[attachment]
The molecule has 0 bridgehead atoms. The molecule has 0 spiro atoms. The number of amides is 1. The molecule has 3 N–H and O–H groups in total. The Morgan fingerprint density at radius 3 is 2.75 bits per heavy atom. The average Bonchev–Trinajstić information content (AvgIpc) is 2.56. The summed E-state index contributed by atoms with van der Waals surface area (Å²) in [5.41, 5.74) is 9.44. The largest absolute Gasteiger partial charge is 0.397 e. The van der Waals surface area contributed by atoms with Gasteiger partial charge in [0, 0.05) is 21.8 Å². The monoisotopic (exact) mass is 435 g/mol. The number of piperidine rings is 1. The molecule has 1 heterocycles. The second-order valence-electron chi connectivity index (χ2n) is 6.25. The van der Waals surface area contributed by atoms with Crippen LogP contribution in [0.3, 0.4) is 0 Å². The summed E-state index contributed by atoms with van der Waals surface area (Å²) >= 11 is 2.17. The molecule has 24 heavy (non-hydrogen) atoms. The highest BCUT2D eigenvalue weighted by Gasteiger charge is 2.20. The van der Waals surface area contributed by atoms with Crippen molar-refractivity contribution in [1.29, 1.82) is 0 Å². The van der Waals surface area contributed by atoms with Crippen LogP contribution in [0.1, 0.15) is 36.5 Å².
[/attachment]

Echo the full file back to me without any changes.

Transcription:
The molecule has 0 bridgehead atoms. The molecule has 0 spiro atoms. The number of amides is 1. The molecule has 3 N–H and O–H groups in total. The Morgan fingerprint density at radius 3 is 2.75 bits per heavy atom. The average Bonchev–Trinajstić information content (AvgIpc) is 2.56. The summed E-state index contributed by atoms with van der Waals surface area (Å²) in [5.41, 5.74) is 9.44. The largest absolute Gasteiger partial charge is 0.397 e. The van der Waals surface area contributed by atoms with Gasteiger partial charge in [0, 0.05) is 21.8 Å². The monoisotopic (exact) mass is 435 g/mol. The number of piperidine rings is 1. The molecule has 1 heterocycles. The second-order valence-electron chi connectivity index (χ2n) is 6.25. The van der Waals surface area contributed by atoms with Crippen LogP contribution in [0.3, 0.4) is 0 Å². The summed E-state index contributed by atoms with van der Waals surface area (Å²) >= 11 is 2.17. The molecule has 24 heavy (non-hydrogen) atoms. The highest BCUT2D eigenvalue weighted by Gasteiger charge is 2.20. The van der Waals surface area contributed by atoms with Crippen molar-refractivity contribution in [1.29, 1.82) is 0 Å². The van der Waals surface area contributed by atoms with Crippen LogP contribution in [0.1, 0.15) is 36.5 Å².